Nearly a quarter of sudden unexpected deaths in Queensland infants occur in homes known to child protection, report finds

Almost a quarter of Queensland’s sudden and unexpected deaths in infancy (SUDI) happen in families known to the child protection system, with many occurring in hazardous sleep environments, new research shows.

Of the 661 cases of SUDI registered in Queensland in the 16 years between 2004 and 2019, about 24 percent involved families known to the Department of Children, according to a report prepared for the state’s Child Death Review Board.

The proportion of all Queensland children known to the child protection system is about 8 percent.

Child Death Review Board chair Luke Twyford said the board commissioned research by the Queensland Pediatric Quality Council, which suggested at least some of the SUDI deaths were preventable.

“It’s very clear that across the last 20 years, our understanding as a community of sudden unexplained deaths has improved and that, in fact, the death rate has been dramatically reduced because of our community-based education and our research and understanding of how to prevent infant deaths,” Mr Twyford said.

“But … this research shows vulnerable families are not able to access those messages or do not have the capacity to respond to what those messages are saying.

“We do see, unfortunately, the lives of infants being lost in families that are struggling and are at the lower end of socio-economic status in our communities – families who don’t have a house, who are unemployed, who have substance misuse issues, we see their infants dying at a much higher rate from SUDI.”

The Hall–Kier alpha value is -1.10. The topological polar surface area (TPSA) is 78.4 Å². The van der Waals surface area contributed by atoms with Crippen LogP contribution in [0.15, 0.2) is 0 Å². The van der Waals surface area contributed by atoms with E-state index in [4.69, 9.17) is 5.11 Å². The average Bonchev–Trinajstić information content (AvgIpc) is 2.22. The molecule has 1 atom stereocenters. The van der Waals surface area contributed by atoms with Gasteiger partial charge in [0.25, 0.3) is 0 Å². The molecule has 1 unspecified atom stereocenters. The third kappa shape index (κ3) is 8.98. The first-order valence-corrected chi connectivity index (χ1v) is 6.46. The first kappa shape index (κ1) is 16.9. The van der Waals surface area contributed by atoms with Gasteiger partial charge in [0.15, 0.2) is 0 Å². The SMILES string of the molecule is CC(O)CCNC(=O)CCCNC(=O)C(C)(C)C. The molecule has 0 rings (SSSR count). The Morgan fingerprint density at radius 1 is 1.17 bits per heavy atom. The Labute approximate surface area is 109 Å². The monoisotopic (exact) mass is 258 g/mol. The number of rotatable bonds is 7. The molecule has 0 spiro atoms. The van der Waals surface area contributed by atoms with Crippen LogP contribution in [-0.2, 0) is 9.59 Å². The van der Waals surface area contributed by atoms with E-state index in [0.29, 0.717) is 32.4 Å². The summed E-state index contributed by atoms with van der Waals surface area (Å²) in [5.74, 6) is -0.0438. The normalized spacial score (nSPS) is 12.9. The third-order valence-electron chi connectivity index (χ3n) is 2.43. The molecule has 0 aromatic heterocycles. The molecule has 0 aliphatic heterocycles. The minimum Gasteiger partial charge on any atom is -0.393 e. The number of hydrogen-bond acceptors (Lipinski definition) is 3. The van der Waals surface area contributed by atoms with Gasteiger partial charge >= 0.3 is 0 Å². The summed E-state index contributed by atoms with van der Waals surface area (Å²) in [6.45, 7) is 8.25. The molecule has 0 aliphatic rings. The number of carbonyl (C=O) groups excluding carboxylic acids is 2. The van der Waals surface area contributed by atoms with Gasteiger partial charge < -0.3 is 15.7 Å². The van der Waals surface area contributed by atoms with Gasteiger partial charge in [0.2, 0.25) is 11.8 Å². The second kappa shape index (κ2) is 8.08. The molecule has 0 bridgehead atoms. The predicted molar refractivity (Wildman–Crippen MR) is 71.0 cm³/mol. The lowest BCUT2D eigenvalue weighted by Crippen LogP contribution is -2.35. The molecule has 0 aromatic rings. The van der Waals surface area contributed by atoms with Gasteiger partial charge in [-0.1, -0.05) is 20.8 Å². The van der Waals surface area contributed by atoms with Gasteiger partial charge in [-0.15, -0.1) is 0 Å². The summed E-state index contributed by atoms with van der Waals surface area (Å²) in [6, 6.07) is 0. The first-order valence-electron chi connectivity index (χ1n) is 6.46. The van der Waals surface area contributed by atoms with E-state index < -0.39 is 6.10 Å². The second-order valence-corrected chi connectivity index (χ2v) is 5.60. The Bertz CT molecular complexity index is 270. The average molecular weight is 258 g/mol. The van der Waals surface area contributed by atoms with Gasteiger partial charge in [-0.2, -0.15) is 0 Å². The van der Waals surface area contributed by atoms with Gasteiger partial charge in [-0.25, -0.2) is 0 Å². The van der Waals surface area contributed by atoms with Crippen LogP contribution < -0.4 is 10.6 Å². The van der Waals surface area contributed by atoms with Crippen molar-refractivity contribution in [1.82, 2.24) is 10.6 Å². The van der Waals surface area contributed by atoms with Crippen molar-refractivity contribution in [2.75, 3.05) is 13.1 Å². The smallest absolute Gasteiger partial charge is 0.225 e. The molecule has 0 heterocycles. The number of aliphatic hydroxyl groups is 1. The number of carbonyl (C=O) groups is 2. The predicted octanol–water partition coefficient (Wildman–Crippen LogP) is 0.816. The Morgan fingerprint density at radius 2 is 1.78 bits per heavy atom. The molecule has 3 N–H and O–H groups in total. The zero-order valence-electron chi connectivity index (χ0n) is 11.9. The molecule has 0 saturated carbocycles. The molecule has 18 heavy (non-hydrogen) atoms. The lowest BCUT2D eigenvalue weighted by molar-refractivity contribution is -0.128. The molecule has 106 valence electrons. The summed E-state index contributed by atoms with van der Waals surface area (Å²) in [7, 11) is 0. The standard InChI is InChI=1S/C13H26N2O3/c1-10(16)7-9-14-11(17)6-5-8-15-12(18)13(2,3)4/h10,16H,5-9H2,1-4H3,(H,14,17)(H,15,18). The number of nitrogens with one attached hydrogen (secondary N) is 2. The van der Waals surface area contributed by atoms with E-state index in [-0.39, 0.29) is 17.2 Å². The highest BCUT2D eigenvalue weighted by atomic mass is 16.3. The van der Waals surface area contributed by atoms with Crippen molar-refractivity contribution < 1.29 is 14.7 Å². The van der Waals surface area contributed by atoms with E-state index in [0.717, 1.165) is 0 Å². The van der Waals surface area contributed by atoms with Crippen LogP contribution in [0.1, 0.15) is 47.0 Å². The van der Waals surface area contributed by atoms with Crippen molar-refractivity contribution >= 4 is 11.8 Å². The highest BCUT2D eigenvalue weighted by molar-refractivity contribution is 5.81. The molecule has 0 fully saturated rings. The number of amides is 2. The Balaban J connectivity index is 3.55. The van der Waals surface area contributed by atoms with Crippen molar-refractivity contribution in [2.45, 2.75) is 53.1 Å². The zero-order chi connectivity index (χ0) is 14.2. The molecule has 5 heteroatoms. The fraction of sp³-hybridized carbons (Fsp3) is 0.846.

‘It’s broader social and economic disparity’

SUDI relates to deaths of children less than a year old that occur unexpectedly during sleep or in an environment in which the infant was placed to sleep with the cause of death not immediately obvious.

Mr Twyford, who is also the Queensland Family and Child Commission chief executive, said the research clearly showed most SUDI deaths that happened in families known to child protection services occurred in highly hazardous sleep environments.

Luke Twyford at his desk
Luke Twyford says a “social and economic disparity” is a part of the problem.(Supplied: Queensland Family and Child Commission)

“This is where infants and adults are sleeping on a couch or are sharing a mattress, that they’re frequently sharing a sleep surface and that there is parental smoking, alcohol, substance abuse,” he said.

“It’s that broader social and economic disparity that we see – the families with high unemployment, homelessness and an inability or lack of capacity to provide safe sleep care and safe home environment is really where SUDI deaths are over-represented.

“We’re not talking in these instances about violence against the child. We’re talking about sudden and unexpected deaths.”

Smoking a factor

The report promotes a harm-reduction approach, which empowers families to make changes.

For example, the researchers suggest encouraging parents to reduce their tobacco consumption and to smoke outside or away from their infants, rather than an approach focused solely on smoking cessation.

“A non-judgmental, culturally sensitive, personal approach that provides evidence-based advice on which families can draw to make decisions is needed,” the report said.

“Tailoring safer sleep conversations with families’ own experiences may provide a platform for advice to be accepted. Interventions that respond to a family’s unique circumstances, concerns and needs are more likely to be effective than a ‘one size fits all’ response that is used across all audiences.”

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